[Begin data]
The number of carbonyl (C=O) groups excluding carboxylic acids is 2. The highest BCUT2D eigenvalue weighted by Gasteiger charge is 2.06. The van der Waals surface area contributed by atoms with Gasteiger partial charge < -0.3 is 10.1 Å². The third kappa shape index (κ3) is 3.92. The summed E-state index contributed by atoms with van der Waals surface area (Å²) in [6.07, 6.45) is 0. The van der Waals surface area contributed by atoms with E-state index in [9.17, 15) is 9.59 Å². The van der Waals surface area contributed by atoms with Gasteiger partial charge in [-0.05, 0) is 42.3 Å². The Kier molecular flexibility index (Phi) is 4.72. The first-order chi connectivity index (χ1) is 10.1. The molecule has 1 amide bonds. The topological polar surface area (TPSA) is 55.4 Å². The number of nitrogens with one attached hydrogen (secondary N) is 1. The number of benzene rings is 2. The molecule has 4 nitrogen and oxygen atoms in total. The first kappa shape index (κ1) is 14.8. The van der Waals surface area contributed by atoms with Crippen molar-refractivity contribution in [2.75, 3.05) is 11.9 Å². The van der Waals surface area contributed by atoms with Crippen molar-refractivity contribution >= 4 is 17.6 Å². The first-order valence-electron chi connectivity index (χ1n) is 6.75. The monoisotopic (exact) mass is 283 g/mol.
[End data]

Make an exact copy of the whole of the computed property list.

The number of carbonyl (C=O) groups excluding carboxylic acids is 2. The highest BCUT2D eigenvalue weighted by Gasteiger charge is 2.06. The van der Waals surface area contributed by atoms with Gasteiger partial charge < -0.3 is 10.1 Å². The third kappa shape index (κ3) is 3.92. The summed E-state index contributed by atoms with van der Waals surface area (Å²) in [6.07, 6.45) is 0. The van der Waals surface area contributed by atoms with E-state index in [9.17, 15) is 9.59 Å². The van der Waals surface area contributed by atoms with Gasteiger partial charge in [-0.05, 0) is 42.3 Å². The Kier molecular flexibility index (Phi) is 4.72. The first-order chi connectivity index (χ1) is 10.1. The molecule has 1 amide bonds. The topological polar surface area (TPSA) is 55.4 Å². The number of nitrogens with one attached hydrogen (secondary N) is 1. The number of benzene rings is 2. The molecule has 4 nitrogen and oxygen atoms in total. The first kappa shape index (κ1) is 14.8. The van der Waals surface area contributed by atoms with Crippen molar-refractivity contribution in [2.75, 3.05) is 11.9 Å². The van der Waals surface area contributed by atoms with Crippen molar-refractivity contribution >= 4 is 17.6 Å². The first-order valence-electron chi connectivity index (χ1n) is 6.75. The monoisotopic (exact) mass is 283 g/mol.